The Dominican Republic has set 2015 as its year to reach self-sufficiency, said Holguín, during his presentation, a goal that has been strengthened by the diocese’s partnership with the Dominican Development Group, which was established in 1998 to assist in the development and self-sufficiency of the diocese, one of the fastest growing dioceses in the Episcopal Church.
“Ninety percent of the people in our parishes are poor and maybe 10 percent are middle or low class and one or two might be in a better financial situation,” said Holguín, adding that in a situation like this you need to be very entrepreneurial, though he said the church is educating members about the importance of tithing 10 percent of their income.
To reach its goal, the Diocese of the Dominican Republic depends on partnerships with its 16 companion dioceses, parish, friends and other supporters.
“They fall in love with the way we carry out the mission in our diocese,” he said.
Since 1991, the Dominican Republic has decreased its dependence on the Episcopal Church from 84 to 18 percent, said Holguín, adding that support from the Dominican Development Group raised 60 percent of its $6 million endowment; the ultimate goal is to raise $7 million.
“The church developed with a dependence… and it was harmful because they [the Episcopal Church] never asked us to achieve a goal,” said Holguín. “They gave us the fish every day but never taught us to fish.”
In Colombia, the youngest diocese of the Episcopal Church, 90 percent of the priests are college-educated professionals who do not draw a salary from the diocese, and each parish has modest revenue that allows them to support, at a minimum, the infrastructure, said Duque-Gomez.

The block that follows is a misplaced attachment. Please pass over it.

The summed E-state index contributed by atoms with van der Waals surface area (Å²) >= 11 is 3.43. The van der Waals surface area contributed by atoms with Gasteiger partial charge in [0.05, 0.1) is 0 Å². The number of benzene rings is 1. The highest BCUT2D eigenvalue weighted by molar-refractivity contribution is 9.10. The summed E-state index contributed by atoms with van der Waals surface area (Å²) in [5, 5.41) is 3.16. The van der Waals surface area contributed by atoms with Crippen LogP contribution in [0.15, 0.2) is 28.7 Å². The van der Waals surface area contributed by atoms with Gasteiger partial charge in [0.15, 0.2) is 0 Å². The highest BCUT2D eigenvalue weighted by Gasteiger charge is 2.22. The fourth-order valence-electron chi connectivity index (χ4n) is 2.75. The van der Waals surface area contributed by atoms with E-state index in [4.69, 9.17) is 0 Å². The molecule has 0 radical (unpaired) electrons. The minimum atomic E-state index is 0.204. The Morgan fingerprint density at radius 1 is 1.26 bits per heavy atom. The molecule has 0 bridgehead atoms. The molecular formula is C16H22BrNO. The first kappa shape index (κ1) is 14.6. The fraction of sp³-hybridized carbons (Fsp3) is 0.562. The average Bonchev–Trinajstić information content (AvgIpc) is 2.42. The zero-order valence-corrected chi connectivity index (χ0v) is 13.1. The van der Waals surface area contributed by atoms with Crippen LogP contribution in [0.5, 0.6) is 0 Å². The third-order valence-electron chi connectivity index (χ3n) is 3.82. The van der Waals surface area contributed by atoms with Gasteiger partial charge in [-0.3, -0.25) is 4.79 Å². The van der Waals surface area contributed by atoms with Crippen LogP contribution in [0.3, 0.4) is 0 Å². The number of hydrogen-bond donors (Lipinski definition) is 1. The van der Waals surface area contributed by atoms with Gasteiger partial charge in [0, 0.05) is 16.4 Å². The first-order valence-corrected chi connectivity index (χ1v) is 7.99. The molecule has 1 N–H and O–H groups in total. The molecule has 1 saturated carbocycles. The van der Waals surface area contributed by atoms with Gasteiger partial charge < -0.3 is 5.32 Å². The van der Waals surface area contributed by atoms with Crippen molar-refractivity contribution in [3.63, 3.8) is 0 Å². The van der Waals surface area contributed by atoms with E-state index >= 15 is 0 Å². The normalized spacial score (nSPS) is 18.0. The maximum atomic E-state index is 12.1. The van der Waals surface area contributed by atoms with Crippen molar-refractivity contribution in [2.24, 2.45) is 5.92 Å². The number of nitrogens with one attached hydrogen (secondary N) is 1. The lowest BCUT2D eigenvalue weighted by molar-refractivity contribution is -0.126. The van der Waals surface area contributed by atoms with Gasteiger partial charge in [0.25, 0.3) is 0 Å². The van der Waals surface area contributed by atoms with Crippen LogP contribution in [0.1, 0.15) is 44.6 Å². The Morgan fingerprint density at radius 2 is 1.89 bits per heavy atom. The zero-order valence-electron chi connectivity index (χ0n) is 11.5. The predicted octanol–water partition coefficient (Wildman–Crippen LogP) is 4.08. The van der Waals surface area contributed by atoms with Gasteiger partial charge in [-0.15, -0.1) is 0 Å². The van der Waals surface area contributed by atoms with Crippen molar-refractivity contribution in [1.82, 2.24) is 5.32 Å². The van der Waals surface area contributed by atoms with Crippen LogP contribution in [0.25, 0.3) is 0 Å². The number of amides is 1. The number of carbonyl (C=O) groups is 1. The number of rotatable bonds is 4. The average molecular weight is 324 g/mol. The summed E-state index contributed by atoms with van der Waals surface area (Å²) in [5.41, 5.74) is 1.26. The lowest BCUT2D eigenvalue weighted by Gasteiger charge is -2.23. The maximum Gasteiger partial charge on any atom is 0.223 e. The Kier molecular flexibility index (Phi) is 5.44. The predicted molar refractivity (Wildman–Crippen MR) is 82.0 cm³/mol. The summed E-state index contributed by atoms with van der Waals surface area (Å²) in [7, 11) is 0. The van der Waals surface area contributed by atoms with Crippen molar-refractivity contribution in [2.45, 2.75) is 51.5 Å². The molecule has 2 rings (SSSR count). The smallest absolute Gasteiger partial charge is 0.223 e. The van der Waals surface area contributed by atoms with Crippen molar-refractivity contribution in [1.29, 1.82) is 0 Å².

In addition to Colombia, Honduras and the Dominican Republic, there are four more Province IX dioceses spread across the Caribbean and Central and northern South America. They are Venezuela, Puerto Rico, Ecuador Central and Ecuador Litoral, all of which were represented at the Bogotá conference.
In 2010, the Episcopal Church informed the dioceses of Province IX that it was cutting their budgets by 32 percent. For Allen, he said, it was a “degrading” experience.
“They didn’t ask us how we felt about that because we are dependent,” he said.
GEMN itself was formed by a group of bishops during a time of contraction when the 1994 General Convention decided to cut the mission budget, said Gini Peterson, a GEMN board member from the Diocese of Atlanta.
“I think the support and encouragement that are intangible is part of the greatest benefit of membership,” said Peterson.
Holding the conference in Colombia served to strengthen the bonds between the dioceses of Province IX and the U.S.-based dioceses and parishes, said the Rev. Juan Carlos Restrop, who serves La Catedral De San Pablo in Bogotá.
As for the Diocese of Colombia, which is beginning to see itself not as subordinate, but rather as moving toward self-sufficiency, it was important to host the conference and educate others about some of the diocese’s successes.